For a while now I've been fiddling around off and on with the idea of an algebra of music, sort of as an extention to the classical idea of "canon", in which an entire piece of music is described by a single written theme and a rule that describes how it repeats and changes. I was inspired by reading about fugues, and saw that the pattern in which a theme recurs, transposed, can be seen as another melody (think of the pattern formed by the first note of each instance of the theme), and that this combination of two melodies (theme and fuguing-melody) is conceptually a lot like multiplication.

My "theory" (I'll call it that, despite the fact that it doesn't seek either to

*describe*existing music or to

*proscribe*future works) is based on the

**note**. This is the most basic unit: an entity with the properties of pitch, duration, and timing.

**Pitch**represents the physical frequency of the sound, which is technically real-valued, but we'll generally limit ourselves to a

**tuning**: a pattern of

**pitch classes**(C# is an example of a pitch class) that repeats at the

**diapason**(usually the 2:1 frequency ratio, a.k.a the octave, but in the case of the Bohlen-Pierce scale the 3:1 frequency ratio). In the case of tunings with a finite number of pitch classes, it can be represented with an integer.

**Duration**is a real number specifying the length of time the note is to be sounded in terms of beats.

**Timing**is a nonnegative real value that represents when the note is played in terms of beats from the beginning of the motive.

A

**motive**is a snippet of written music. It's a space of notes, like a set except that it can contain more than one, or less than zero, instances of a note.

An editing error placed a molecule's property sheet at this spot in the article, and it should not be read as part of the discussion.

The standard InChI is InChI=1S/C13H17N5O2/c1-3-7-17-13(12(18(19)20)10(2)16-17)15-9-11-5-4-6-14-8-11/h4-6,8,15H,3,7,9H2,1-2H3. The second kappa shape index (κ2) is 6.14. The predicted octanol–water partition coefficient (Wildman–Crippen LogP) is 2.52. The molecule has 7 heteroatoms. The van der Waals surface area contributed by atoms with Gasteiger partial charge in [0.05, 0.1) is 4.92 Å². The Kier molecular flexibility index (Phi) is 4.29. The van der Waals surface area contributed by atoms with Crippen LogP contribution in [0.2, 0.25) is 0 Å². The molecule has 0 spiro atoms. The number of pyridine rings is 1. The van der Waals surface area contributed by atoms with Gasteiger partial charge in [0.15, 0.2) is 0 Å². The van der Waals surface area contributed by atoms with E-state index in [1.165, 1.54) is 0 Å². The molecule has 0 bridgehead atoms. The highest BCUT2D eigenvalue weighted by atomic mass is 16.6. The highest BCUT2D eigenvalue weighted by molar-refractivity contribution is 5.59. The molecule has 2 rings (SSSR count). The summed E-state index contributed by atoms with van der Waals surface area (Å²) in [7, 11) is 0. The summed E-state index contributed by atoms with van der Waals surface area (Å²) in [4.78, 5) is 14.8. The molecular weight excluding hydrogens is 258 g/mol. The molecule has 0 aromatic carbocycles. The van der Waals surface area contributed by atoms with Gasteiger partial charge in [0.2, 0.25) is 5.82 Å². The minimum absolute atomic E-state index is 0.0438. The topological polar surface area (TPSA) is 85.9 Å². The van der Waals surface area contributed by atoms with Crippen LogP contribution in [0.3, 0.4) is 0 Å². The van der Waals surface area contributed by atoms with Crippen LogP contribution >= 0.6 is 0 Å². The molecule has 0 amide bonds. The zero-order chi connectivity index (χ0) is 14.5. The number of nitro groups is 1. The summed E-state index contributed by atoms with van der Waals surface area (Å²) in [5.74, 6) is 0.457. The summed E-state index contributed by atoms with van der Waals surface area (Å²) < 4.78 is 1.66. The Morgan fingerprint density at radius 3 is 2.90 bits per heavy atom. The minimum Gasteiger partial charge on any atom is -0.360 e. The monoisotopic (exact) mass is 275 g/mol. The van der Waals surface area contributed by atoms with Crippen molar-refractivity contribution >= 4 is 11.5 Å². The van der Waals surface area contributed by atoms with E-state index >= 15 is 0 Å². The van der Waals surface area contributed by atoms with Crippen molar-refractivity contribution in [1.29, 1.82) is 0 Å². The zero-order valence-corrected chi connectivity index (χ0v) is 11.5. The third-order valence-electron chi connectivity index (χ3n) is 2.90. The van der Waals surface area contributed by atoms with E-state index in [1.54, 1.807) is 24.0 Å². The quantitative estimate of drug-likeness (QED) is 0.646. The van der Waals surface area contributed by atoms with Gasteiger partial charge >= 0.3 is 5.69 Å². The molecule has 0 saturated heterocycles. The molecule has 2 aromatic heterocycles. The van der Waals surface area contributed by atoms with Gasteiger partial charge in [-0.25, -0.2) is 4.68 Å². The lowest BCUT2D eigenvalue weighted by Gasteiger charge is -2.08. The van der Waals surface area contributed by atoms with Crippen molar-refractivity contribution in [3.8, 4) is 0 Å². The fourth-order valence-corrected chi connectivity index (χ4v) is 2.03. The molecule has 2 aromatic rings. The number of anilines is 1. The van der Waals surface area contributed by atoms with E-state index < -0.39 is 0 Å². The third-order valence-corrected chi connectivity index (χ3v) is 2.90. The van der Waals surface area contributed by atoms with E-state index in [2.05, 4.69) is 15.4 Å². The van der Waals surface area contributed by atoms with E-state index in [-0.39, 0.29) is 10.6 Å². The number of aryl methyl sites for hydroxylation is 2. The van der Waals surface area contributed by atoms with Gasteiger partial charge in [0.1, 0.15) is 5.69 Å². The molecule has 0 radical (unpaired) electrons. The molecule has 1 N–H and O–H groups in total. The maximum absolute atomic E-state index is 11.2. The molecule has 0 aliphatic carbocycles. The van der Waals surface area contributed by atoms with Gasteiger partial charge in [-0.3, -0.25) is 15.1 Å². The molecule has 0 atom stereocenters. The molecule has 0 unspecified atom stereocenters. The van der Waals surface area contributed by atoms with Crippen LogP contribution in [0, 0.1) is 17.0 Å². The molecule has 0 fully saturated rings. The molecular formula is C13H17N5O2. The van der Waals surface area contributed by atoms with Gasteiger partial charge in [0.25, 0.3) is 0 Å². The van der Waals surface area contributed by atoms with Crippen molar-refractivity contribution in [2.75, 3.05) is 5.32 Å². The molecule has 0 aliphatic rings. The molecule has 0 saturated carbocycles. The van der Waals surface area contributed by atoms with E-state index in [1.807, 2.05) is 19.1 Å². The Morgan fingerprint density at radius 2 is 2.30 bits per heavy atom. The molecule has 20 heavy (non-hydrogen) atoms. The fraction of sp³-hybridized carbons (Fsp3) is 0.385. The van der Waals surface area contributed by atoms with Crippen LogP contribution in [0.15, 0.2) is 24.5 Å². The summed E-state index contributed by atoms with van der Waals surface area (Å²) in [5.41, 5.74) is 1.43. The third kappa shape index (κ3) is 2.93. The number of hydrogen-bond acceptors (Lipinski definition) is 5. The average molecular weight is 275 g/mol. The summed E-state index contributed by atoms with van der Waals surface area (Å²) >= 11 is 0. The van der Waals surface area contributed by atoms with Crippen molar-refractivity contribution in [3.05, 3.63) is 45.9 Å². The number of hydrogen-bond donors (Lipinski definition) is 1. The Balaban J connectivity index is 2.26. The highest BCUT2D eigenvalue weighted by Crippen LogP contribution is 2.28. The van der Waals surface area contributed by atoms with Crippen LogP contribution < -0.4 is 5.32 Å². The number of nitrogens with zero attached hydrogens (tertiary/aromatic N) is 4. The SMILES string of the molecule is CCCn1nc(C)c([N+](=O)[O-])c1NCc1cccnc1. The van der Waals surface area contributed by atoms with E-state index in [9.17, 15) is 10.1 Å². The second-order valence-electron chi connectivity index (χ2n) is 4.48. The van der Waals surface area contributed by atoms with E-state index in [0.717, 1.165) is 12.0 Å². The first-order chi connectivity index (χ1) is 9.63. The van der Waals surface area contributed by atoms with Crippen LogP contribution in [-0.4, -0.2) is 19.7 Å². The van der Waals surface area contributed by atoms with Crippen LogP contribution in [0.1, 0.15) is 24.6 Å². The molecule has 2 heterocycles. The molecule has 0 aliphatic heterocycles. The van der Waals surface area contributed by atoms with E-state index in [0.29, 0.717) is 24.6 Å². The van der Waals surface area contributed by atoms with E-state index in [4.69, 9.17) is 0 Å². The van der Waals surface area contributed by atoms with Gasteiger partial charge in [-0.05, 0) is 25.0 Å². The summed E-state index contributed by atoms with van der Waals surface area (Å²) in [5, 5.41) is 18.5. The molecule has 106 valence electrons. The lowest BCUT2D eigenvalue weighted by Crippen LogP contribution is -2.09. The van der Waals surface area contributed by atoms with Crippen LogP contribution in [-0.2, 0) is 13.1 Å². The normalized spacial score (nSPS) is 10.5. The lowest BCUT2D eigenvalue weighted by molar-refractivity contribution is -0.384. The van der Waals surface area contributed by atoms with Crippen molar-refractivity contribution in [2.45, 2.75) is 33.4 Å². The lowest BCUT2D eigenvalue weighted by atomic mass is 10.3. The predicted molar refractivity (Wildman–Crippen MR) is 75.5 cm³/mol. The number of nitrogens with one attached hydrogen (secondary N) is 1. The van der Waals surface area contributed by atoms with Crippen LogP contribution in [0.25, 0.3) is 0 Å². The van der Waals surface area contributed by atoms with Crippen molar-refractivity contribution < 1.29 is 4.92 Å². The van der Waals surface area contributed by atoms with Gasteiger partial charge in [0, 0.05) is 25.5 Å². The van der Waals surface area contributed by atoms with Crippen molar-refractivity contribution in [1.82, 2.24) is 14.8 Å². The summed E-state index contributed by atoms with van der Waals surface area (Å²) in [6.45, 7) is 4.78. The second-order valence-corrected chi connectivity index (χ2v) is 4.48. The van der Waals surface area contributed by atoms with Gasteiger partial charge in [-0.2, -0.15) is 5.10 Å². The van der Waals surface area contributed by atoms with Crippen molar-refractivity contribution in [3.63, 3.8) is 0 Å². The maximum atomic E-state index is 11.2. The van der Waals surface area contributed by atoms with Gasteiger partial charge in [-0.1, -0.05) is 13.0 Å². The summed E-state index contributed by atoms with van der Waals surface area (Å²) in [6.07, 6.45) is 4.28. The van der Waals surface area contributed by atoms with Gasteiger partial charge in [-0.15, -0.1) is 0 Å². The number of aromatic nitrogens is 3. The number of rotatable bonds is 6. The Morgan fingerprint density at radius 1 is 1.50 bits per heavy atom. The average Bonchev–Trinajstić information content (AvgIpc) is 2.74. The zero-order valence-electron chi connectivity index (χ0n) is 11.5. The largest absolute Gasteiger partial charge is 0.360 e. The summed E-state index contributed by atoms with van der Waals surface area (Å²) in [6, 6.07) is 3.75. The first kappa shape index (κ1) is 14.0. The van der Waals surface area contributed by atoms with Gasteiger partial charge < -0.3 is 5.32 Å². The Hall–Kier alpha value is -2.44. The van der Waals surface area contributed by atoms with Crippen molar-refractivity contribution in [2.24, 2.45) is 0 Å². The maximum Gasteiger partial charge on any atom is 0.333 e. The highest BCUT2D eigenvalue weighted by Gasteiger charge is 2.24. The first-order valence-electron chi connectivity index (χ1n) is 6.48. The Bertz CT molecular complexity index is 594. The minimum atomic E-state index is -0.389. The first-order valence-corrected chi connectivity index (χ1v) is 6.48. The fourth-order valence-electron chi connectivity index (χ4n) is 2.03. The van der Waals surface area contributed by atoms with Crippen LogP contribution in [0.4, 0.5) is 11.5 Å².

**Addition**is easy enough to define: A + B = C, such that C contains all of the notes in A and B. In other words, it just superimposes A on B.

**Subtraction**just reverses the process: to get the result of A - B, remove every note in A that corresponds to a note in B. Problems come up when B contains notes that don't appear in A: in that case, we say that the result has negative one of that note (yeah, you can't play music with negative notes. Shut up).

**Multiplication**is a little weirder. First off, let's define multiplication between individual notes: multiply their respective pitches (in terms of frequency; since we'll be working in terms of steps within a tuning, and that's logarithmic, it'll look like addition to us) and durations, and add their timings. We can then define a motive multiplied by a note as the motive produced by multiplying each note in the original motive by the "scalar" note. The product of two motives A and B would be the sum of products of motive A with each note in motive B.

Lots of operations can be defined on these.

**Horizontal inversion**would reverse the order of notes.

**Vertical inversion**would reverse the direction of intervals between notes ("flipping it upside down", if you were looking at written score).

**Horizontal rotation**

**by duration**would add a given amount to the timing of each note in a motive, modulo the length of the motive, such that a note whose duration overlaps the end of the motive would "wrap around".

**Vertical rotation by interval**would raise the pitch of all notes in a motive by a given amount (usually expressed as a number of tuning steps), modulo the closest multiple of diapasons equal to or greater than the distance between the highest and lowest notes in the motive (bonus points if you can tell why).

**Horizontal rotation by notes**would add the timing of the last note in the motive minus the timing of the penultimate note to all other notes and set the last note's timing to 0 (making it first), a given number of times.

**Vertical rotation by notes**would transpose the highest

*n*notes down by octaves until they were the lowest

*n*notes (note that, if all of the notes have the same timing, this is equivalent to "inversions" of a chord in traditional theory).

The idea is that, given a suitable theory of consonance and dissonance, a composer could find solutions to compositional problems by writing an equation describing the problem and solving for the unknown. For example, given an existing motive , a composer might want to find a shorter motive he can use as an ostinato bassline that, if added to the known motive, would be within a certain range of consonance.

A few

**open questions**:

- How do you define
**division**? Is it possible to define division so that the existing definition of motives is closed under division? - Is there a better way to define this stuff?
- What other operations would be useful to define?